These updates have been pretty upbeat recently, and justifiably so. The favourable weather throughout November and December allowed us to complete a good number of our planned construction projects before most of the greenkeeping team took a well deserved festive break. Unfortunately, things have taken a turn for the worse since New Year. High winds, torrential rain, and regular batches of snow and hail have hampered our progress and “forced” us inside. After two weeks which were predominantly spent painting the inside of the golf house, servicing machinery, and making new tee markers, the opportunity suddenly arose for me to leave all this “misery” behind and jet off to our sister club in The Bahamas, The Abaco Club, to help the greenkeeping team there to prepare for the Web.com Tour event they were hosting. Now, I know this blog is supposed to be all about Machrihanish Dunes, but I am also aware of just how depressed you will all be with the grim conditions that have engulfed Scotland’s golf courses of late. I figured that recounting the story of my trip might make for an interesting read, and that the accompanying pictures might, at the very least, cheer everybody up a bit!
The Island and the Resort
I had never been to the Caribbean before, and although I had obviously heard of The Bahamas, I hadn’t ever studied a map of them. I had never realised that there was such a collection of small islands governed from one central point, and I found the similarities between The Bahamas and the islands off the west coast of Scotland to be very interesting. Great Abaco (the island where the resort is situated) is west of Freeport and north of Nassau, and the population is around 17,000. The main port town of Marsh Harbour is served by a small airport and about 6,000 people live there. Even just digesting these initial numbers suggests that the same issues that account for both the unspoilt charm and the logistical issues that characterise our own islands should also be indicative here and this is absolutely the case. The cost of living is high, the links to the wider world are expensive and can, in some cases, be unreliable, and there is limited availability to some of the “luxuries” that people living in large conurbations might regard as essential. But the sense of community, the quality of the local cuisine, and the culture that define the island have been retained in a way that might be impossible if further development were financially viable or even possible. Having lived on a Scottish island with a proud heritage for many years, I am aware that life there will thankfully never change, and I think the same will most probably turn out to be the case for a lot of these idyllic Caribbean islands.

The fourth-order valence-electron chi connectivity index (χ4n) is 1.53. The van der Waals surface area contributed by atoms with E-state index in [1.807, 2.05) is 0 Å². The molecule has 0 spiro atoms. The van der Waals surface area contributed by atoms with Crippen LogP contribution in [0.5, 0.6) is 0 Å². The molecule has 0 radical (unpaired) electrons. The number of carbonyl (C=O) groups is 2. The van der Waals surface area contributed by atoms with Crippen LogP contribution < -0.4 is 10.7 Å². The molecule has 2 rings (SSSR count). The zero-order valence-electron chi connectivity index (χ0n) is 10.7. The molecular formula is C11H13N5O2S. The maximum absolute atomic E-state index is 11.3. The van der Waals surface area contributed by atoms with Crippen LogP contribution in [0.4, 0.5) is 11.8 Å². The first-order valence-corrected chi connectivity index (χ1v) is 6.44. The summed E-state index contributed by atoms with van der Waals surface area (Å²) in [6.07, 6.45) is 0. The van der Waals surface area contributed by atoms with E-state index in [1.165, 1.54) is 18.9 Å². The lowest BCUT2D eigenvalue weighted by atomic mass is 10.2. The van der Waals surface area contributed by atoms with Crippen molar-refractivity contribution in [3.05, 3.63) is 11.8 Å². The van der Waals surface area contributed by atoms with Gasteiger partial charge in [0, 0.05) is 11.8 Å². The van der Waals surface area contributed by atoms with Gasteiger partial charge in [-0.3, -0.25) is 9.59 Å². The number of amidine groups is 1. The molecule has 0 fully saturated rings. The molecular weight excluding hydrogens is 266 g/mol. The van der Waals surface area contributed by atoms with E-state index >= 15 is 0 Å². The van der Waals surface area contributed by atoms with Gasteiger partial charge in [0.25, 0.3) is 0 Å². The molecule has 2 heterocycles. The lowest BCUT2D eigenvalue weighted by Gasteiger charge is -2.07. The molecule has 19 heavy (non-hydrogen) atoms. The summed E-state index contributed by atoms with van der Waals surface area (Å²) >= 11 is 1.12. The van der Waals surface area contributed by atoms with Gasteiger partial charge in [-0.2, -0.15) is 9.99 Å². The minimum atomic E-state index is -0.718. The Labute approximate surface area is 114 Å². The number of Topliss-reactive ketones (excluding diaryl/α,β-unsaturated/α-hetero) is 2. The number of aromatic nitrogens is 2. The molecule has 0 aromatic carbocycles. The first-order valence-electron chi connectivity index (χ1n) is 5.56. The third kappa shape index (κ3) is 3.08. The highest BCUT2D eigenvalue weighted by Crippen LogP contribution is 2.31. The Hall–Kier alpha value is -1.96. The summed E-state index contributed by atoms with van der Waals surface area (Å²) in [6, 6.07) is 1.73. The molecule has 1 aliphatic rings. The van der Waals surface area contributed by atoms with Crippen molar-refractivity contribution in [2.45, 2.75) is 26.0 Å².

The Abaco Club on Winding Bay is situated right in the middle of this island paradise. The magnificent Steel/MacKenzie-designed golf course hugs the coastline, surrounding the development on all sides. The houses and restaurants that are perched on the cliff face afford mind-blowing views out into the Atlantic that would stretch all the way to Lanzarote if only the earth were flat. Some of the houses are privately owned but there is a range of accommodation available to rent for holiday purposes, and these are served by a selection of on-site restaurants and friendly bars that offer up sensational food and relaxed conversation on a daily basis. There is no hint of snobbery here and I had a great time chatting with people from all kinds of backgrounds and walks of life.
The schedule for the Web.com Tour looks exhausting. There are 27 events in all, starting with two stops in the Bahamas in January before heading to Panama, Colombia, and Mexico, and finally landing in mainland USA in March for a drive around the country that eventually leads to a tour championship in Florida at the end of September. The Bahamas Great Abaco Classic is the second tournament of the year, and the set-up for this is scrutinised every bit as carefully as it is for the elite events on the main PGA Tour. An agronomist is based on-site in the weeks before the players arrive, and his job is to ensure that the course is maintained to a suitable standard to enable the tournament to run smoothly and provide a fair and exacting test of golf.
Needless to say, Abaco passed this examination with flying colours. The surfaces of the paspalum greens were flawless and the grass was in excellent health, so it was relatively easy for Superintendent Matt DiMase to manipulate them to provide the tour with exactly the green speed that they were looking for. Fertilisation had been carefully monitored to ensure that clipping yields from regular mowings were extremely low during the week of the tournament, and the surfaces were very firm with little sign of excessive organic matter. No topdressing was done during my time at the Club, but clearly, a good regime is in place here that ensures the sandy profile of the upper rootzone is kept in prime condition. Working with paspalum was interesting and I could relate to Matt’s battle to create a monoculture of this species through the greens, tees, approaches, and fairways as it mirrors our own work at Machrihanish Dunes as we attempt to favour perennial bents and fescues over invasive annual meadowgrass. The bermudagrass which tries to infiltrate the paspalum surfaces struggles due to relatively poor salt tolerance.On the shoreside holes, it was clear to see that the paspalum was winning the battle. It provides a brilliant putting surface when it is maintained as well as it was here. Even I could hole out with monotonous regularity. It’s actually a shame that it is far too cold and far too dull on the west coast of Scotland to try and grow this grass here, as its other characteristics would ensure it would compete well on our shoreside holes. But I think our weather would be as welcome to this grass as it would be towards the Bahamian greenkeepers who look after it!